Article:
Hours after the planes hit the Twin Towers, in Mesa, AZ, Frank Silva Roque shot a Sikh gas station owner and then went on to kill a Lebanese American. I was shocked. The media frenzy was defining me, my family and community members based on ignorance and fear. It was paralyzing to think that outside forces determined us to be the enemy because of our cultural and religious identities.

At the time, I was visiting my parents in Yuba City and not worried about my father. I remember neighbors coming by our home to make sure we were OK, but the territory beyond Yuba City was no longer familiar to me. I was heartbroken. I felt like a stranger in a country that was home for me.

Forcing a community into silence about their experiences is another form of terror that is seldom talked about. Echoing the experiences of Japanese Americans in 1942, the social and political climate pushed Sikh Americans into an outsider position. Sikhs have an outward identity that does not allow us to hide, so our only choice is to be vocal and act on a firm resolve as Americans who have a long-term stake in this country.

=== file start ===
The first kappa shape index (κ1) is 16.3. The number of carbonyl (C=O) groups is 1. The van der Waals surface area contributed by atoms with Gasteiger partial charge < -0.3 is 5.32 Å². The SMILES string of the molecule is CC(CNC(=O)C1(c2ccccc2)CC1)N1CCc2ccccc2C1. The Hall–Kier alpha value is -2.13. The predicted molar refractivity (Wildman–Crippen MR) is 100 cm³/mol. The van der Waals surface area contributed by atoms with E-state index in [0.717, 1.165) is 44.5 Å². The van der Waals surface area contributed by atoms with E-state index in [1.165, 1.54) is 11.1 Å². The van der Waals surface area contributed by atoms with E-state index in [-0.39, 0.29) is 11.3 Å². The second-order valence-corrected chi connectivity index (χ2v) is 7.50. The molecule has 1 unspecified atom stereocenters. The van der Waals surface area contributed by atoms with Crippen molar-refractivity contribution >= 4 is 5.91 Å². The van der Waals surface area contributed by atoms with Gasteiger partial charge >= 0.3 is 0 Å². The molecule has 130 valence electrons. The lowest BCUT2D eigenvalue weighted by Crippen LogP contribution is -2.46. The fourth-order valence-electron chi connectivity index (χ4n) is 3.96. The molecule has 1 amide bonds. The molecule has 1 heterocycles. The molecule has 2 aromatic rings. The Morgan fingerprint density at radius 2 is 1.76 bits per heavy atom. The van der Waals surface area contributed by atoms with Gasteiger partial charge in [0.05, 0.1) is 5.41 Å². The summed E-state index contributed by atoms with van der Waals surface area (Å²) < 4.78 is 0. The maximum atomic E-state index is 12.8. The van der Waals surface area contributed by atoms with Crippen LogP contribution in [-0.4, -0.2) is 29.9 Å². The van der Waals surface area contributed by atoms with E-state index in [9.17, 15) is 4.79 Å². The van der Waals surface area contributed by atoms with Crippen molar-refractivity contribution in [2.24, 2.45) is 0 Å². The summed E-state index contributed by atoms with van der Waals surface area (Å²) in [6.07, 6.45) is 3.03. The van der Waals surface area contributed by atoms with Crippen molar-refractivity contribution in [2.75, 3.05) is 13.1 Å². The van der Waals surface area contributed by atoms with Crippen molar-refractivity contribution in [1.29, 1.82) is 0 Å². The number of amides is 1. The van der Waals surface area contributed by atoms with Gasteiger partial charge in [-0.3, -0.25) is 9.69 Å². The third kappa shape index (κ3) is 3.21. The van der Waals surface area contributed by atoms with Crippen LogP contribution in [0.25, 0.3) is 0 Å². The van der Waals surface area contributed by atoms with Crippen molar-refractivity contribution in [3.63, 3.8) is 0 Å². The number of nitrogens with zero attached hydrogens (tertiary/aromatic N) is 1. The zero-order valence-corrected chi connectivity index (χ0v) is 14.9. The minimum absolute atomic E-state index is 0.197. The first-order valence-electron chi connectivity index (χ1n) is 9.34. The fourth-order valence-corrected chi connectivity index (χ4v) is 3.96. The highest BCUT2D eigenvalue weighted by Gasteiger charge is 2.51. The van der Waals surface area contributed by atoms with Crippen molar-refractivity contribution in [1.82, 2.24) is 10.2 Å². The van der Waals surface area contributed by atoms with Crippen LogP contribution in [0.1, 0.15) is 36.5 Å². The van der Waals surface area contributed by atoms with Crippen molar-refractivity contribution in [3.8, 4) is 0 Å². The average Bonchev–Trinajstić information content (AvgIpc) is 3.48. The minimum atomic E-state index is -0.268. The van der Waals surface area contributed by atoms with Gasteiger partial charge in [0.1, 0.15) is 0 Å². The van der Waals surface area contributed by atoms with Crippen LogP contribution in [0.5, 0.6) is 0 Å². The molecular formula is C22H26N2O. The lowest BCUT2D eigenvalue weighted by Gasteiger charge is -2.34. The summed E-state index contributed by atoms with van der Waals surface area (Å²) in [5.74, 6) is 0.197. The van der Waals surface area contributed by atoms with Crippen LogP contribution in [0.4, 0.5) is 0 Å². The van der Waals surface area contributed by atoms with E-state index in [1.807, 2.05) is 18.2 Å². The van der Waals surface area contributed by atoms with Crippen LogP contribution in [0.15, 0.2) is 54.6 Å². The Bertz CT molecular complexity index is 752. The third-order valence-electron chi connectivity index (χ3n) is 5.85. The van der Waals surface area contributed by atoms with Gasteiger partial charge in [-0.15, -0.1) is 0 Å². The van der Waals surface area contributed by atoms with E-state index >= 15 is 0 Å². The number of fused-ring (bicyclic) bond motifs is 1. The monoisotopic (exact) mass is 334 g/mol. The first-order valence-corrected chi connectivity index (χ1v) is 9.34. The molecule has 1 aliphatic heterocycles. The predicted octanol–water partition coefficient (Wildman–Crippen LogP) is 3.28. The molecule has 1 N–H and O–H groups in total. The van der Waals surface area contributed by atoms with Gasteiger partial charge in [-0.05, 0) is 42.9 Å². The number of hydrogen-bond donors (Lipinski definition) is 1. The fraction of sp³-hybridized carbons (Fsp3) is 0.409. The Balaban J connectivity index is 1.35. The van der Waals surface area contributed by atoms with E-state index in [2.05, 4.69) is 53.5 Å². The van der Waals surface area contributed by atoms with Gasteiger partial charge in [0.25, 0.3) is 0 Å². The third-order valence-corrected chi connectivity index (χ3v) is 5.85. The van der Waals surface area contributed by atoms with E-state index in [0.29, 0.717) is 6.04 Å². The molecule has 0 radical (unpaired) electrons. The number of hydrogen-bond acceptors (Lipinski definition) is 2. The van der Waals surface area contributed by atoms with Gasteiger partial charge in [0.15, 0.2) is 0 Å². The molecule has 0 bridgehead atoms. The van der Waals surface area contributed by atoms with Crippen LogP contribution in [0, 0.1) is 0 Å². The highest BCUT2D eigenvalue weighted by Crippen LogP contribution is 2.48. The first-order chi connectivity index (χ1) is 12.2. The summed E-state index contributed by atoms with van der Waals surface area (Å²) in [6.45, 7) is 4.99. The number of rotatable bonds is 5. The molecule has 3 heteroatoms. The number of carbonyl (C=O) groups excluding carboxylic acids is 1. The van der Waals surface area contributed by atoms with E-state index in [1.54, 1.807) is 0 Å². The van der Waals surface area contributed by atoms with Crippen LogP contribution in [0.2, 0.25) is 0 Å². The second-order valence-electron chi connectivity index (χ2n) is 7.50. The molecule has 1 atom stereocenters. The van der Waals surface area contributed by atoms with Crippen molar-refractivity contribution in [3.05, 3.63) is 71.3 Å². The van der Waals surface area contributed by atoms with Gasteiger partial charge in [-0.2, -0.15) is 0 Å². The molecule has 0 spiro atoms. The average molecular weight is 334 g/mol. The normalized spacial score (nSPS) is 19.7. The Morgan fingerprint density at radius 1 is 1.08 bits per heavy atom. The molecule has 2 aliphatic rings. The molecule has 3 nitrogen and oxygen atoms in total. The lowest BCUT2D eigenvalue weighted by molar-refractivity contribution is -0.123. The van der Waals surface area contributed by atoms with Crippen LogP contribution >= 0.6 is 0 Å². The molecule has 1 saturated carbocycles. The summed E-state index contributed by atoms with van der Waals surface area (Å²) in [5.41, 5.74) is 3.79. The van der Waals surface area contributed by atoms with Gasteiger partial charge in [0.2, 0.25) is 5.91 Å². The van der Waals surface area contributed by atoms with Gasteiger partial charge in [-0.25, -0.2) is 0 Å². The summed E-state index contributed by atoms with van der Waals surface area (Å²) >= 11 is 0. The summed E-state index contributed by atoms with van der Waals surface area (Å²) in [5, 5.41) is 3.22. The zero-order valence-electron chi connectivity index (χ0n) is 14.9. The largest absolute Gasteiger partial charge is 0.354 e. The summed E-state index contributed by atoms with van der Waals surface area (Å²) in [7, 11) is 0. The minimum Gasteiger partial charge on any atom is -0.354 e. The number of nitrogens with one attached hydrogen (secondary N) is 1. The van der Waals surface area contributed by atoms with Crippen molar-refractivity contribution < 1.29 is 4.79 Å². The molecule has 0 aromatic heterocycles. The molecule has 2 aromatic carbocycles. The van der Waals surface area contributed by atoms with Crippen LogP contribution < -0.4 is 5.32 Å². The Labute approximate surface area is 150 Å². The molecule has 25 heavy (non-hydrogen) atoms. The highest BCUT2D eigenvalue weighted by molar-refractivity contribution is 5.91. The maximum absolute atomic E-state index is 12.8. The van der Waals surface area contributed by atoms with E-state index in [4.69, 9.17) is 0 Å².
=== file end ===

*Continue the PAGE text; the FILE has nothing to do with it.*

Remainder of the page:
I hope to raise my son, Sidak, to claim his turban as an article of faith that distinguishes him for all he has to offer the world, and yet closely ties him to his peers with an open heart. I hope I can effectively convey stories about historical Sikh heroes and heroines reaching their highest potential, as represented by the turban, a crown that has been passed down through generations. It is a crown that summons courage when he needs it, draws upon compassion for all living creatures and reminds him to live with purpose and serve mankind according to his natural talents.